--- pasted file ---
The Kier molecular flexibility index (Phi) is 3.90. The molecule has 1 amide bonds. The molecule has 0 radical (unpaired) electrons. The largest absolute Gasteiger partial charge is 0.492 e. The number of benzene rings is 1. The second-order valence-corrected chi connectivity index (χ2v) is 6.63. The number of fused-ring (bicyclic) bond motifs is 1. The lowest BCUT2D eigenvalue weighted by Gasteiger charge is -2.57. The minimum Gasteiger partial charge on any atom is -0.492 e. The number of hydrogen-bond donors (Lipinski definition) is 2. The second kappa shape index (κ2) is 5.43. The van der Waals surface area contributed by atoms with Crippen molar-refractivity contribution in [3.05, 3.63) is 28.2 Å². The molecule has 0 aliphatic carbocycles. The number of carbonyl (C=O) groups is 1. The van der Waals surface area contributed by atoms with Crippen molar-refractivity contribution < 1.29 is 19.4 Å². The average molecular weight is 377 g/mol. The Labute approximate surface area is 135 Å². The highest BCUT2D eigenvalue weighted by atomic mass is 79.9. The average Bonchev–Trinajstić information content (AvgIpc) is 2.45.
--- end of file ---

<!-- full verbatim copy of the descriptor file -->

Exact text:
The Kier molecular flexibility index (Phi) is 3.90. The molecule has 1 amide bonds. The molecule has 0 radical (unpaired) electrons. The largest absolute Gasteiger partial charge is 0.492 e. The number of benzene rings is 1. The second-order valence-corrected chi connectivity index (χ2v) is 6.63. The number of fused-ring (bicyclic) bond motifs is 1. The lowest BCUT2D eigenvalue weighted by Gasteiger charge is -2.57. The minimum Gasteiger partial charge on any atom is -0.492 e. The number of hydrogen-bond donors (Lipinski definition) is 2. The second kappa shape index (κ2) is 5.43. The van der Waals surface area contributed by atoms with Crippen molar-refractivity contribution in [3.05, 3.63) is 28.2 Å². The molecule has 0 aliphatic carbocycles. The number of carbonyl (C=O) groups is 1. The van der Waals surface area contributed by atoms with Crippen molar-refractivity contribution < 1.29 is 19.4 Å². The average molecular weight is 377 g/mol. The Labute approximate surface area is 135 Å². The highest BCUT2D eigenvalue weighted by atomic mass is 79.9. The average Bonchev–Trinajstić information content (AvgIpc) is 2.45.